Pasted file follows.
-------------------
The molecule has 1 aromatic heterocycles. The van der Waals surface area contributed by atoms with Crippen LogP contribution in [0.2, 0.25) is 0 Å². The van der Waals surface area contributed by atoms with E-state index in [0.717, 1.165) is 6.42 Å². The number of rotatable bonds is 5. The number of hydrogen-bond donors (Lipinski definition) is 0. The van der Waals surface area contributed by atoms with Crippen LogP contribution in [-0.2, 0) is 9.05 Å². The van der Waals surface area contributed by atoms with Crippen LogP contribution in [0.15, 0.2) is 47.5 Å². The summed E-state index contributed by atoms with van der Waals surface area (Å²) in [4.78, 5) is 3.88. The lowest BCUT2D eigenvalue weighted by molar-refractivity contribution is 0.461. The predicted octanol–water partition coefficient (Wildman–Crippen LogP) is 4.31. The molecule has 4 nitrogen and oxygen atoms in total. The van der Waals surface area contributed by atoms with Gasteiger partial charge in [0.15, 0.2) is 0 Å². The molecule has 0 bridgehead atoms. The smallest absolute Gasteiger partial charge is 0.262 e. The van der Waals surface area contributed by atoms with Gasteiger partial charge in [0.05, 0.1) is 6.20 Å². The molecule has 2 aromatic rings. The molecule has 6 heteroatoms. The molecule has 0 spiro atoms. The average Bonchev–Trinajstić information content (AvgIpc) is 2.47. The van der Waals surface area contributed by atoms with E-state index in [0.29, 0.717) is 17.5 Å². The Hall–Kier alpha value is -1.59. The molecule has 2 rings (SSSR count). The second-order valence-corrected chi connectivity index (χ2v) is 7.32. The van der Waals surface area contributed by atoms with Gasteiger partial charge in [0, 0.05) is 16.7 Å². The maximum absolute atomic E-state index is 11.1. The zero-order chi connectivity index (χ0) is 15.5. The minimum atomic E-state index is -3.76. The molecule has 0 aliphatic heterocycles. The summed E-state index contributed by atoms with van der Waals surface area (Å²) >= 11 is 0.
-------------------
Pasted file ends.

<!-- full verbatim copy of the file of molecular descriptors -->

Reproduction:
The molecule has 1 aromatic heterocycles. The van der Waals surface area contributed by atoms with Crippen LogP contribution in [0.2, 0.25) is 0 Å². The van der Waals surface area contributed by atoms with E-state index in [0.717, 1.165) is 6.42 Å². The number of rotatable bonds is 5. The number of hydrogen-bond donors (Lipinski definition) is 0. The van der Waals surface area contributed by atoms with Crippen LogP contribution in [-0.2, 0) is 9.05 Å². The van der Waals surface area contributed by atoms with Crippen LogP contribution in [0.15, 0.2) is 47.5 Å². The summed E-state index contributed by atoms with van der Waals surface area (Å²) in [4.78, 5) is 3.88. The lowest BCUT2D eigenvalue weighted by molar-refractivity contribution is 0.461. The predicted octanol–water partition coefficient (Wildman–Crippen LogP) is 4.31. The molecule has 4 nitrogen and oxygen atoms in total. The van der Waals surface area contributed by atoms with Gasteiger partial charge in [0.15, 0.2) is 0 Å². The molecule has 0 bridgehead atoms. The smallest absolute Gasteiger partial charge is 0.262 e. The van der Waals surface area contributed by atoms with Gasteiger partial charge in [0.05, 0.1) is 6.20 Å². The molecule has 2 aromatic rings. The molecule has 6 heteroatoms. The molecule has 0 spiro atoms. The average Bonchev–Trinajstić information content (AvgIpc) is 2.47. The van der Waals surface area contributed by atoms with E-state index in [0.29, 0.717) is 17.5 Å². The Hall–Kier alpha value is -1.59. The molecule has 2 rings (SSSR count). The second-order valence-corrected chi connectivity index (χ2v) is 7.32. The van der Waals surface area contributed by atoms with Gasteiger partial charge in [0, 0.05) is 16.7 Å². The maximum absolute atomic E-state index is 11.1. The zero-order chi connectivity index (χ0) is 15.5. The minimum atomic E-state index is -3.76. The molecule has 0 aliphatic heterocycles. The summed E-state index contributed by atoms with van der Waals surface area (Å²) >= 11 is 0.